What’s in a Name? The story of ‘Canton’.

The original sign from the Canton Train Depot

This week I wandered over to the Canton Historical Museum, conveniently located beside town hall. As a history major, I have wanted to visit the museum since I moved to Canton. Caroline, the museum curator, greeted me at the door and was happy to show me around the many exhibits that line the walls of the old building. For a small town, the number and quality of items that have been preserved is impressive. Caroline explained that the extensive collection resulted, in part, from the pride of the residents and their desire to document the town’s story. She described the recent donation of a box of photos and documents found in an attic and walked me through the process of organizing and documenting the items. In 2004, the building flooded and some of the items were damaged or lost. Despite this setback, thousands of unique items remain on display, including a large exhibit from the paper mill and the original sign from an old train depot.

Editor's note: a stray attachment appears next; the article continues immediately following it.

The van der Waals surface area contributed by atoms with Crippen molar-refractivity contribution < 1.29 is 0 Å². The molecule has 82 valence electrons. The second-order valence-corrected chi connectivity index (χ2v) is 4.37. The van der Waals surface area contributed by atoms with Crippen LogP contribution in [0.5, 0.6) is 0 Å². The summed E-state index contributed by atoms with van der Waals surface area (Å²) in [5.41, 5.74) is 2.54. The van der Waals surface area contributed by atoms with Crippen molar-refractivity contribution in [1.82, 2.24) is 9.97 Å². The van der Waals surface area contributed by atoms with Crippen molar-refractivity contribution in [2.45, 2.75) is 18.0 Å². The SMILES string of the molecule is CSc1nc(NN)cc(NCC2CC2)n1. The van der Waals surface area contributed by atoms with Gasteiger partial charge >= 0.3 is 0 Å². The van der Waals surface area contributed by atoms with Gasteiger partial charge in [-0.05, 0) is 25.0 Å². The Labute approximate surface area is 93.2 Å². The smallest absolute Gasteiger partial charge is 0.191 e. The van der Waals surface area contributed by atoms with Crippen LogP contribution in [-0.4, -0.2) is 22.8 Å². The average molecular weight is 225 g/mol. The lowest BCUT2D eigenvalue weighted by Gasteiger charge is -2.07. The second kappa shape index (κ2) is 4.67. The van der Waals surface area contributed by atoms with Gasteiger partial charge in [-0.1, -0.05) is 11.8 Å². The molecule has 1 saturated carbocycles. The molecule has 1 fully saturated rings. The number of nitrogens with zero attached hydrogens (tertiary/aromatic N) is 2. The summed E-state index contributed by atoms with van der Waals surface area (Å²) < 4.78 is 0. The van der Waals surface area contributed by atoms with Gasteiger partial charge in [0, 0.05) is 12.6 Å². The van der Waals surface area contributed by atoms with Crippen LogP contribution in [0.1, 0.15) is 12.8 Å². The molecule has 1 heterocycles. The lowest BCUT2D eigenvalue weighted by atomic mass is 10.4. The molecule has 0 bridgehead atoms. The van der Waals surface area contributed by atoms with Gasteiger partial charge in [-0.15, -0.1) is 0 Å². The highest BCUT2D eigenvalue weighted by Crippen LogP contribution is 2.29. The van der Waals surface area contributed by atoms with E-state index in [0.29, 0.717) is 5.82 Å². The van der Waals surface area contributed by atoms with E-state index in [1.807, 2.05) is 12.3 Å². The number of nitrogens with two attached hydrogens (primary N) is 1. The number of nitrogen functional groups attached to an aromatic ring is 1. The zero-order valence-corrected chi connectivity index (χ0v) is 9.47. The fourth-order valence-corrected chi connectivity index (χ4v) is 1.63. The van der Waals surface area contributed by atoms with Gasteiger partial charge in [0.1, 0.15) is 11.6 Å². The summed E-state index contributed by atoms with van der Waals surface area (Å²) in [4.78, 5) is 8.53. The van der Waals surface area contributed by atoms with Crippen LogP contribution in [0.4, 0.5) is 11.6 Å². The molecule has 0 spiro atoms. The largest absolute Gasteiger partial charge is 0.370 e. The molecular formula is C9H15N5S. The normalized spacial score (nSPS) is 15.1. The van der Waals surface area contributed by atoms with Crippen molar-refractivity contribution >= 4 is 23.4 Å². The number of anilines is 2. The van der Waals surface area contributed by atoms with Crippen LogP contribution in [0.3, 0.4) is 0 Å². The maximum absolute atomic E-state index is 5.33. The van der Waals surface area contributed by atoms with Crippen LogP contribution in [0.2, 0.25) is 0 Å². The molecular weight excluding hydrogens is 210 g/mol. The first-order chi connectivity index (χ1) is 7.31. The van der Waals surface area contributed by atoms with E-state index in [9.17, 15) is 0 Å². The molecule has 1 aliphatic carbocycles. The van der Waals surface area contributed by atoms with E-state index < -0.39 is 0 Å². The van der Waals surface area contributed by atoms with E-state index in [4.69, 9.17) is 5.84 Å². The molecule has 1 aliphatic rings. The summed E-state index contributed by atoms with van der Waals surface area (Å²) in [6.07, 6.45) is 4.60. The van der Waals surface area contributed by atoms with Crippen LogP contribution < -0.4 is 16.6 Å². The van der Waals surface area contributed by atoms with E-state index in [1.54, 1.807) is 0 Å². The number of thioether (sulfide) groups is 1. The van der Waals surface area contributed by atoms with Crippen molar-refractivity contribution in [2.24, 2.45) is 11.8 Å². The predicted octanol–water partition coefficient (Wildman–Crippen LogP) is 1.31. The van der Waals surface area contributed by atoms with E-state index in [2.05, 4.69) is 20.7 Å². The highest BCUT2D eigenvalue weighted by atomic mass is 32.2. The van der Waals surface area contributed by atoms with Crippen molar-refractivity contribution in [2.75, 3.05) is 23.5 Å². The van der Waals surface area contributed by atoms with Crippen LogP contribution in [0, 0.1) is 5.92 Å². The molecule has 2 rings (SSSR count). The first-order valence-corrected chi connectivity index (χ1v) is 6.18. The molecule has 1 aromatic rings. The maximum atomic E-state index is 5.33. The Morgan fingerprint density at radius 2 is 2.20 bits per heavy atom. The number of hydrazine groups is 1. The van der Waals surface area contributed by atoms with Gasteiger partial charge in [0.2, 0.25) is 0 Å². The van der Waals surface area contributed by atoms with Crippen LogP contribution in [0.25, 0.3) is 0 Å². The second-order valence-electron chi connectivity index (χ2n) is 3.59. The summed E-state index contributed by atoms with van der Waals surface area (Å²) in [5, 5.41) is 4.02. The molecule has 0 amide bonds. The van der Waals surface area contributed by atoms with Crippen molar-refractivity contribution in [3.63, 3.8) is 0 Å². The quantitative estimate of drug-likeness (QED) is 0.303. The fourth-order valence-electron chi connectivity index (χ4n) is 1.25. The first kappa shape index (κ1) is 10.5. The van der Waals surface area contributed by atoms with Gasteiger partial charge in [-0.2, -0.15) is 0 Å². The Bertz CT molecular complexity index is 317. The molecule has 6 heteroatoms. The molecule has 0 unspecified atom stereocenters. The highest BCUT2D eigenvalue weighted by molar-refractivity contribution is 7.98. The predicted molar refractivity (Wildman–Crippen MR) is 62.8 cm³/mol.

An item from Canton, Ohio, prompted me to ask about the connection. Caroline and a volunteer who joined our conversation explained that the piece, part of a bridge once located in the center of town, was the reason behind the town’s name. They described how a board member in 1893 stormed out of a meeting to decide the name of the town following a heated exchange. As he walked through town, the board member crossed this bridge and noticed the name “Canton” on the metalwork of the iron structure. When he returned to the meeting, the man recommended naming the town “Canton,” and the board unanimously agreed. After roaming through the exhibits, I am convinced that the museum staff could have offered an anecdote like this for every item in the museum.